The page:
The toughest job she'll ever love
Now fully entrenched in farming and ranching, this newcomer discovers that the struggle and the beauty of this chosen way of life are inextricably tied.

By Kristin Kimball
Posted June 16, 2005


Essex Farm
Essex, NY

Farmers: Kristin and Mark Kimball

First season: 2003

What they raise: Mixed vegetables, dairy, beef, pork, eggs, chicken, dairy, wheat, rye, oats, corn, oilseed sunflowers, maple syrup, cherries, apples, plums, pears.

Location: On Lake Champlain, a little south of Burlington VT.

Marketing strategies: Year-round CSA for 25 families.

June, 2005. We bought Rupert, the Highland bull I wrote about in my last journal entry -- plus fourteen brood cows, nine yearlings, and eight calves, with six cows due to calve in the next few weeks. This brings the beef herd to a grand total of fifty-two beasts. We weren't planning to expand so fast, but the people who were selling the bull decided they'd just as soon get rid of their beef herd entirely and offered it to us for a price we didn't feel we could refuse.

The new yearling bulls are in the barn now, waiting for the vet to come cut them. The heifers have joined our jersey yearlings and a dry dairy cow, grazing down the weeds and brush and grass growing up around the outbuildings. The rest of the mighty herd is a gorgeous sight on the long, green pasture. They are richly furred and crowned with long, fierce horns.

Every morning and evening, my pup Jet and I hike out to check the electric fence, the automatic waterer and the height of the grass. Our diligence comes from fear that the fence will ground out, or they'll run out of grass or water and charge through the next field onto the county highway. In less than two weeks of rotation, they've managed to munch their way through the spring growth on a 15-acre pasture. I'll move them further out next week and rotate them through the 30-acre pasture. We could use some warm weather to get the grass going. The chilly spring we've been having has really held the growth back.

The time it takes to tend the expanded herd has taken up any slack we had in our already stretched schedule. We farm 14 to 16 hours a day, six days a week. Sundays, we try to relax a little after chores, go to town for a meal or a movie, or take a walk around the farm and catch up on sleep. Today, a Sunday, the sun came out and we went out for what was supposed to be a relaxing stroll through the pasture, only to find that the beef cattle had ripped out a section of the high-tensile fence, which needed immediate repair, and there went the Sunday nap.

A farmer Mark talked to recently reminded us that when farms like ours fail, it's usually not for financial reasons but because of burnout or divorce. We, newlyweds, laughed about that, and now when things get really stressful, we yell 'Burnout and divorce!' at each other, but we are also sincerely struggling with fatigue and time management. Nonessential chores like mowing the lawn and keeping the housework under control just haven't been getting done, which lowers our morale, and we both feel like we've let down friends and relatives who haven't gotten much attention from us lately.

Meanwhile, the workload is due to get heavier before it gets any lighter. This week, for example, we have to set up some kind of head gate to hold these big yearlings for the vet when he comes on Tuesday. The little calves already on pasture have to be banded and tagged before they get any bigger, and we have no easy way to do it. My first batch of 130 broiler chicks arrives this Thursday, so there is the brooder to set up, the feed to formulate, grind and mix, and mobile coops to build. And the meat freezer is nearing empty, so we'll have to slaughter a hog this week and also a steer, if we can figure out a way to get a tractor through a muddy patch between home and the cattle pasture.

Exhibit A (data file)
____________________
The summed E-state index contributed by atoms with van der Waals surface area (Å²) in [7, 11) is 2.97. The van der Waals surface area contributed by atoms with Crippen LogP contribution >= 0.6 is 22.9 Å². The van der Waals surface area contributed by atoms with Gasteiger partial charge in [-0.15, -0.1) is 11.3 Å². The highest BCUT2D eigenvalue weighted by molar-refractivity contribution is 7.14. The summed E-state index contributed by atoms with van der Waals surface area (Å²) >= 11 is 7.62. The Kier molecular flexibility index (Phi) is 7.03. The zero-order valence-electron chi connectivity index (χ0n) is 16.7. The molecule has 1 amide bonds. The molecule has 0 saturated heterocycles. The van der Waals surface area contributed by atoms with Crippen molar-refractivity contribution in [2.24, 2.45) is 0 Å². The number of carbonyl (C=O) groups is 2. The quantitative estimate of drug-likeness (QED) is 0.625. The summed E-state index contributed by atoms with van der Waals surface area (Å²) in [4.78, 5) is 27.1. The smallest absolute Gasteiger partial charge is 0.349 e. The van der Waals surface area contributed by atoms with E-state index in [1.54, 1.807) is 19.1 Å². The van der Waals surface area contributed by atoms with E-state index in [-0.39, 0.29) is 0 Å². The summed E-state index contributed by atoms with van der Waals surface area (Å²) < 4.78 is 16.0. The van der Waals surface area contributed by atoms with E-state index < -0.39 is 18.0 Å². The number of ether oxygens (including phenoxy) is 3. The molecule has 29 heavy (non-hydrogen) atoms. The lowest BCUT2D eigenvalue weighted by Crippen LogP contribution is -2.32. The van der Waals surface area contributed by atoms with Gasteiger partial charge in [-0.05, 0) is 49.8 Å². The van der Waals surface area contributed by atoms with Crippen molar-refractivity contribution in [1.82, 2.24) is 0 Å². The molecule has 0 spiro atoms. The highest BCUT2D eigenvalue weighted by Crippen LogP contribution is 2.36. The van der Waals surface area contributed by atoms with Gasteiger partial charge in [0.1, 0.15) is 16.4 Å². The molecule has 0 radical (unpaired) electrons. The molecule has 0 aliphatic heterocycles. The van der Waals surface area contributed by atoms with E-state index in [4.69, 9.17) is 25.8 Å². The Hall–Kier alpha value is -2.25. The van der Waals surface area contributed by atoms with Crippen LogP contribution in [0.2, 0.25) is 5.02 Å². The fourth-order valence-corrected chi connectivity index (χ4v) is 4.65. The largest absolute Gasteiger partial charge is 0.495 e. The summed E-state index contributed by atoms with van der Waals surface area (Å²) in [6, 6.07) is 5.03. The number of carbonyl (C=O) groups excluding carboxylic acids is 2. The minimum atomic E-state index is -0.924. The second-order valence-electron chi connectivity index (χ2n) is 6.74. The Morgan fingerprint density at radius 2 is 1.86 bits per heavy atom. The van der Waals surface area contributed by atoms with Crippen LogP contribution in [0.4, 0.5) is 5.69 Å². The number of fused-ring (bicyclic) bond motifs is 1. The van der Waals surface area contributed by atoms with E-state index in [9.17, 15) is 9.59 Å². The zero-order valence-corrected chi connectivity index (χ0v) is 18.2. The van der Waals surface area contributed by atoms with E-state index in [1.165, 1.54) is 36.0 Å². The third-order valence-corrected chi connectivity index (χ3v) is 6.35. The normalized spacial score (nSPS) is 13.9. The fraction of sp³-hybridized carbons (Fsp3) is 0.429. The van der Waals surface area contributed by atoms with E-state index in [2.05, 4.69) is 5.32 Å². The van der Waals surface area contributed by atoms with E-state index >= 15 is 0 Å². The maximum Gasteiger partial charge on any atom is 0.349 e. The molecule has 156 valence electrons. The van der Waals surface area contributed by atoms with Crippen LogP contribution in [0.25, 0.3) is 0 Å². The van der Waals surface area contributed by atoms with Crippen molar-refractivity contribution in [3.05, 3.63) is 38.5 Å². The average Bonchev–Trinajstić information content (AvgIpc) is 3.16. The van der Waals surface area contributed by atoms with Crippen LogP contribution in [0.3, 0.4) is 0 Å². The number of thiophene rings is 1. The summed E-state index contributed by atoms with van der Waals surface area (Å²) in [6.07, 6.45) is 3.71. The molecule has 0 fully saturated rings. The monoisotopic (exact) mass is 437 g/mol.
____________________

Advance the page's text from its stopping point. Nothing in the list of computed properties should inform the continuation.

But the bright side: The plants are looking awfully good. Standing on our shaggy lawn, looking out toward the lake, I can see six acres of tilled ground, three planted now in regular rows of garlic, greens, broccoli, Brussels sprouts, carrots, cabbage, peas, tomatoes, beans and potatoes. Our ad-hoc greenhouse (the south facing porch of the farmhouse) is stocked with flats of healthy looking seedlings. Flowers have been planted next to the distribution area. While we haven't yet been hit with the full force of summer weeds, we have, so far, managed to keep the fields fairly clean. We've been working the horses almost every day, spreading manure and disking and cultivating, and they look fit and hard. When I see them grazing in the pasture, I feel a small pang of pride.

Tomorrow, we'll start preparing another two acres of ground for planting corn. The horses will be frisky after their day of rest. They'll throw themselves enthusiastically into their collars to pull the heavy load of compost over soft ground, and I'll admire them from where I sit, behind. By tomorrow night we will have moved the fight one small step forward. Yesterday, an elderly neighbor stopped by to see what we were up to. She grew up on a ranch out west. 'It's a very good life, farming and ranching,' she said. I agreed. 'One does have to get up very early, though,' she went on. Then she got very serious, and pointed a finger at me, like she was giving me the secret to a happy farm home. 'The important thing, dear, is to make sure you take a nap every afternoon.' I'm going to schedule one in for tomorrow.